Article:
Metastasis is the major cause of mortality for cancer patients. However, the genetic basis for tumor progression and metastasis is largely unknown. Given that multiple genetic alterations occur during tumor initiation and progression, it has been difficult to find families with inherited mutations for both tumorigenesis and metastasis. The genomes of malignant tumor cells are often destabilized, which makes it a daunting challenge to pinpoint the causative alterations for tumor progression. Furthermore, metastasis involves multiple tissues and it is particularly difficult to study the process in tissue culture cells. Finally, tumor progression in humans and mammals takes a long period of time, which adds additional complication for experimental research. We have developed a Drosophila model for metastasis and have performed a genome-wide screen to identify mutations promoting tumor progression and metastasis. About 100 mutations have been identified which collaborate with oncogenic Ras in promoting tumor progression and metastasis in flies. These fly tumors exhibit a full spectrum of metastatic phenotypes observed in human malignant cancers including loss of cell adhesion, degradation of basement membrane, migration, invasion, and secondary tumor formation. This fly tumor metastasis model and the identified mutations provide a unique opportunity to dissect metastatic behavior in vivo and the mechanism underlying such phenomenon. We propose the following specific aims: (1) Genetic and phenotypic characterization for the recovered metastasis-promoting mutations to identify the genes that disrupted by these alterations and to document the phenotypic consequence caused by these mutations;and (2) Study molecular mechanism underlying oncogenic cooperation that promotes tumor progression and metastasis. We hope that these studies will improve our understanding of the genetic basis for metastatic behavior. Given that many molecules and pathways are conserved from flies to humans, it is further hoped that these experiments will also contribute to our understanding of some aspects of tumor progression and metastasis in humans.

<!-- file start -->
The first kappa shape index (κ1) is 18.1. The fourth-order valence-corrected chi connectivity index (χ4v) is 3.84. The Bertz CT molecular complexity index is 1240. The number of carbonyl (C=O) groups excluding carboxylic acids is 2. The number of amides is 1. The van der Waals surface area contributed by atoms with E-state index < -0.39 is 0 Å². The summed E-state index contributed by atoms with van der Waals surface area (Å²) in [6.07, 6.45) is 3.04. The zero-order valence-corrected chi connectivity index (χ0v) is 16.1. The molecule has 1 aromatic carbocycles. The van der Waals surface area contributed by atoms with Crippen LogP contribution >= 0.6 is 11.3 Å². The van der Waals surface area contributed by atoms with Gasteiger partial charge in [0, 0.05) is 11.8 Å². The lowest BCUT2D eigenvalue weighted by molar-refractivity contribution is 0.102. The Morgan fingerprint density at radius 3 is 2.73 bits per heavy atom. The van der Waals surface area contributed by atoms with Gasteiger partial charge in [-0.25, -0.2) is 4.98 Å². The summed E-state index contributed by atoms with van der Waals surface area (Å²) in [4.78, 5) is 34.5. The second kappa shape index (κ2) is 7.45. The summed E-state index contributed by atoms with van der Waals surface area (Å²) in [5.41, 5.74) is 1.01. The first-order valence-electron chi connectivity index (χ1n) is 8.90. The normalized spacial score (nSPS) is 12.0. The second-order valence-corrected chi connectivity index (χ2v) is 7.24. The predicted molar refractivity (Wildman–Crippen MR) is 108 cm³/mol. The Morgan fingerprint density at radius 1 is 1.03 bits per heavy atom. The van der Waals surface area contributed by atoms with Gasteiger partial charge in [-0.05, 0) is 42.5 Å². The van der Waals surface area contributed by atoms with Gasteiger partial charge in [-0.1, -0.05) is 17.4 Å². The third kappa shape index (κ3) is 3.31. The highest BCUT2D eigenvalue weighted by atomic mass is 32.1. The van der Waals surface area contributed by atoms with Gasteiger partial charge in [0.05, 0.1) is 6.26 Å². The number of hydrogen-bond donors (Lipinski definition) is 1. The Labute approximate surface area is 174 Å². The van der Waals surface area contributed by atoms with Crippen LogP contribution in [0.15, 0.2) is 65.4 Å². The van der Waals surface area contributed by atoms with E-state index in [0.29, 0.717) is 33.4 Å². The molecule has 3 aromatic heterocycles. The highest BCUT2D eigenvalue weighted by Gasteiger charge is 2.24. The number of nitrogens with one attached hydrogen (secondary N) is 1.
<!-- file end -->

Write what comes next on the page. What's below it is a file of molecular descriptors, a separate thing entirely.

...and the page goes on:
National Institute of Health (NIH)
National Cancer Institute (NCI)
Research Project (R01)
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Tumor Progression and Metastasis Study Section (TPM)
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Woodhouse, Elizabeth
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Yale University
Schools of Medicine
New Haven
United States
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Chabu, Chiswili; Li, Da-Ming; Xu, Tian (2017) EGFR/ARF6 regulation of Hh signalling stimulates oncogenic Ras tumour overgrowth. Nat Commun 8:14688
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Chabu, Chiswili; Xu, Tian (2014) Oncogenic Ras stimulates Eiger/TNF exocytosis to promote growth. Development 141:4729-39
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Pastor-Pareja, José Carlos; Xu, Tian (2013) Dissecting social cell biology and tumors using Drosophila genetics. Annu Rev Genet 47:51-74
Pastor-Pareja, José Carlos; Xu, Tian (2011) Shaping cells and organs in Drosophila by opposing roles of fat body-secreted Collagen IV and perlecan. Dev Cell 21:245-56

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